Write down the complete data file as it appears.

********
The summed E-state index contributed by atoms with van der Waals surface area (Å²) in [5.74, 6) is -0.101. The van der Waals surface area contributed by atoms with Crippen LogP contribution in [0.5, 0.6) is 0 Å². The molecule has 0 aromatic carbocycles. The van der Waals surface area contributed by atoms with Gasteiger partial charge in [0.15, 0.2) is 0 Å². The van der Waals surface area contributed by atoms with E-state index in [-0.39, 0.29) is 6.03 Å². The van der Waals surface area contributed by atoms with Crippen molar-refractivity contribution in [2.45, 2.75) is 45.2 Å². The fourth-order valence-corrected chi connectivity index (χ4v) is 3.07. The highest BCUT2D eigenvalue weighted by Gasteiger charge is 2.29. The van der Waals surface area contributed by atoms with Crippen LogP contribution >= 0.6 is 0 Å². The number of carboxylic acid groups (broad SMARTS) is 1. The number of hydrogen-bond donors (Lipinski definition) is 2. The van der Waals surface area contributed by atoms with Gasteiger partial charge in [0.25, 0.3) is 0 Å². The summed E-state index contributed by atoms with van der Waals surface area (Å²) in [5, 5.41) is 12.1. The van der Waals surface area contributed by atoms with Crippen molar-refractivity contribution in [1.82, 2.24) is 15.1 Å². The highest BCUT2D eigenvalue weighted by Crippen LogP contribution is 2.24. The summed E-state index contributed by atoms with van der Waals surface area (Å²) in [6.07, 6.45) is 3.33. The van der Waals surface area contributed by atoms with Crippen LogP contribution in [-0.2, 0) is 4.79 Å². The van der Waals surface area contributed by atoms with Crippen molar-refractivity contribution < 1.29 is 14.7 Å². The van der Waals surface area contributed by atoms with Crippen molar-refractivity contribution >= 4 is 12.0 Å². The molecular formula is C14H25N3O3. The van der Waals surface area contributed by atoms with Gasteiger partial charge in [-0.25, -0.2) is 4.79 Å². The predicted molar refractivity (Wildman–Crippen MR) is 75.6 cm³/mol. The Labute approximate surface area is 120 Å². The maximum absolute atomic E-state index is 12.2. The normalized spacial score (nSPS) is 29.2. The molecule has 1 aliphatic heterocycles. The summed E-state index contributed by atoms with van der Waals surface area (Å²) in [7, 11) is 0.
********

The summed E-state index contributed by atoms with van der Waals surface area (Å²) in [5.74, 6) is -0.101. The van der Waals surface area contributed by atoms with Crippen LogP contribution in [0.5, 0.6) is 0 Å². The molecule has 0 aromatic carbocycles. The van der Waals surface area contributed by atoms with Gasteiger partial charge in [0.15, 0.2) is 0 Å². The van der Waals surface area contributed by atoms with E-state index in [-0.39, 0.29) is 6.03 Å². The van der Waals surface area contributed by atoms with Crippen molar-refractivity contribution in [2.45, 2.75) is 45.2 Å². The fourth-order valence-corrected chi connectivity index (χ4v) is 3.07. The highest BCUT2D eigenvalue weighted by Gasteiger charge is 2.29. The van der Waals surface area contributed by atoms with Crippen LogP contribution >= 0.6 is 0 Å². The number of carboxylic acid groups (broad SMARTS) is 1. The number of hydrogen-bond donors (Lipinski definition) is 2. The van der Waals surface area contributed by atoms with Gasteiger partial charge in [0.25, 0.3) is 0 Å². The summed E-state index contributed by atoms with van der Waals surface area (Å²) in [5, 5.41) is 12.1. The van der Waals surface area contributed by atoms with Crippen molar-refractivity contribution in [1.82, 2.24) is 15.1 Å². The highest BCUT2D eigenvalue weighted by Crippen LogP contribution is 2.24. The summed E-state index contributed by atoms with van der Waals surface area (Å²) in [6.07, 6.45) is 3.33. The van der Waals surface area contributed by atoms with Crippen LogP contribution in [-0.2, 0) is 4.79 Å². The van der Waals surface area contributed by atoms with Crippen molar-refractivity contribution < 1.29 is 14.7 Å². The van der Waals surface area contributed by atoms with Crippen molar-refractivity contribution >= 4 is 12.0 Å². The molecular formula is C14H25N3O3. The van der Waals surface area contributed by atoms with Gasteiger partial charge in [-0.25, -0.2) is 4.79 Å². The predicted molar refractivity (Wildman–Crippen MR) is 75.6 cm³/mol. The Labute approximate surface area is 120 Å². The maximum absolute atomic E-state index is 12.2. The normalized spacial score (nSPS) is 29.2. The molecule has 1 aliphatic heterocycles. The summed E-state index contributed by atoms with van der Waals surface area (Å²) in [7, 11) is 0.